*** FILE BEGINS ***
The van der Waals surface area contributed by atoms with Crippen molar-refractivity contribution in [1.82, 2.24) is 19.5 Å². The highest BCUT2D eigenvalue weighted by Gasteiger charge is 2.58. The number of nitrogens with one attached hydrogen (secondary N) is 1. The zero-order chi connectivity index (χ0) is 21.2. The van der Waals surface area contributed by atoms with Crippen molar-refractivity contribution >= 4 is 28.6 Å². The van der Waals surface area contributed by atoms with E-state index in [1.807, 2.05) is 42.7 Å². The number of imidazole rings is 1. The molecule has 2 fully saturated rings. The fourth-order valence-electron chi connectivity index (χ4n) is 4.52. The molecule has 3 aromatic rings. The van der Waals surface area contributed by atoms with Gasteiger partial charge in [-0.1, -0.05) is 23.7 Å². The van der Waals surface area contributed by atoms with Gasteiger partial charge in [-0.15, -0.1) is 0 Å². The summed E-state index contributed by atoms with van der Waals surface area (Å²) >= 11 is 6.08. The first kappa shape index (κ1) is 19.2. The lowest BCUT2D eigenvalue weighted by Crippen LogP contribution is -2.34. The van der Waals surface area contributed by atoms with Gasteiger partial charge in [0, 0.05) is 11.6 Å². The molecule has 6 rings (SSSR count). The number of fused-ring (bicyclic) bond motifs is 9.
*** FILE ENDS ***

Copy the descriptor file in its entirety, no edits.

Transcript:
The van der Waals surface area contributed by atoms with Crippen molar-refractivity contribution in [1.82, 2.24) is 19.5 Å². The highest BCUT2D eigenvalue weighted by Gasteiger charge is 2.58. The number of nitrogens with one attached hydrogen (secondary N) is 1. The zero-order chi connectivity index (χ0) is 21.2. The van der Waals surface area contributed by atoms with Crippen molar-refractivity contribution >= 4 is 28.6 Å². The van der Waals surface area contributed by atoms with E-state index in [1.807, 2.05) is 42.7 Å². The number of imidazole rings is 1. The molecule has 2 fully saturated rings. The fourth-order valence-electron chi connectivity index (χ4n) is 4.52. The molecule has 3 aromatic rings. The van der Waals surface area contributed by atoms with Gasteiger partial charge in [-0.1, -0.05) is 23.7 Å². The van der Waals surface area contributed by atoms with Gasteiger partial charge in [-0.15, -0.1) is 0 Å². The summed E-state index contributed by atoms with van der Waals surface area (Å²) >= 11 is 6.08. The first kappa shape index (κ1) is 19.2. The lowest BCUT2D eigenvalue weighted by Crippen LogP contribution is -2.34. The van der Waals surface area contributed by atoms with Gasteiger partial charge in [0, 0.05) is 11.6 Å². The molecule has 6 rings (SSSR count). The number of fused-ring (bicyclic) bond motifs is 9.